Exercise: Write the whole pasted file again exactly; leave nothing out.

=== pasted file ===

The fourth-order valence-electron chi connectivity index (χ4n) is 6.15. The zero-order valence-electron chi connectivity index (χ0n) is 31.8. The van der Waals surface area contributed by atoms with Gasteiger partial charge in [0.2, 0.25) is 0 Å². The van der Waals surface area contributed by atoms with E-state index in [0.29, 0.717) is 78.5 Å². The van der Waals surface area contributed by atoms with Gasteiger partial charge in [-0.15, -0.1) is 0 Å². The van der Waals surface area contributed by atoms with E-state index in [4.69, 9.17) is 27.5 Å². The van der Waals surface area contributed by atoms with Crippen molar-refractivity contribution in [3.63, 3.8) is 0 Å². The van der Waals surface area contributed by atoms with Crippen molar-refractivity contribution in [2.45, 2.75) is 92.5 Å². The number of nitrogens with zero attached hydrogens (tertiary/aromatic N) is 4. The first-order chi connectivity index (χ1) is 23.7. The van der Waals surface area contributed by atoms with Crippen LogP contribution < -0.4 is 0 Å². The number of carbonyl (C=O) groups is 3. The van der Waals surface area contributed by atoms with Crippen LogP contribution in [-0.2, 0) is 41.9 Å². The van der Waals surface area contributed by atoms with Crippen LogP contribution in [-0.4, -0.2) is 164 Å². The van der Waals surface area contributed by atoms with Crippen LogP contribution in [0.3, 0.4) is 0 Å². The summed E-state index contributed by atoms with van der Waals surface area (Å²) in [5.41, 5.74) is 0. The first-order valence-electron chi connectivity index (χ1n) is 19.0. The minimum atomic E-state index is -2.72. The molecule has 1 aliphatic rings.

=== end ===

The fourth-order valence-electron chi connectivity index (χ4n) is 6.15. The zero-order valence-electron chi connectivity index (χ0n) is 31.8. The van der Waals surface area contributed by atoms with Gasteiger partial charge in [0.2, 0.25) is 0 Å². The van der Waals surface area contributed by atoms with E-state index in [0.29, 0.717) is 78.5 Å². The van der Waals surface area contributed by atoms with Gasteiger partial charge in [-0.15, -0.1) is 0 Å². The van der Waals surface area contributed by atoms with E-state index in [4.69, 9.17) is 27.5 Å². The van der Waals surface area contributed by atoms with Crippen molar-refractivity contribution in [3.63, 3.8) is 0 Å². The van der Waals surface area contributed by atoms with Crippen molar-refractivity contribution in [2.45, 2.75) is 92.5 Å². The number of nitrogens with zero attached hydrogens (tertiary/aromatic N) is 4. The first-order chi connectivity index (χ1) is 23.7. The van der Waals surface area contributed by atoms with Crippen LogP contribution < -0.4 is 0 Å². The number of carbonyl (C=O) groups is 3. The van der Waals surface area contributed by atoms with Crippen LogP contribution in [-0.2, 0) is 41.9 Å². The van der Waals surface area contributed by atoms with Crippen LogP contribution in [-0.4, -0.2) is 164 Å². The van der Waals surface area contributed by atoms with Crippen LogP contribution in [0.3, 0.4) is 0 Å². The summed E-state index contributed by atoms with van der Waals surface area (Å²) in [5.41, 5.74) is 0. The first-order valence-electron chi connectivity index (χ1n) is 19.0. The minimum atomic E-state index is -2.72. The molecule has 1 aliphatic rings.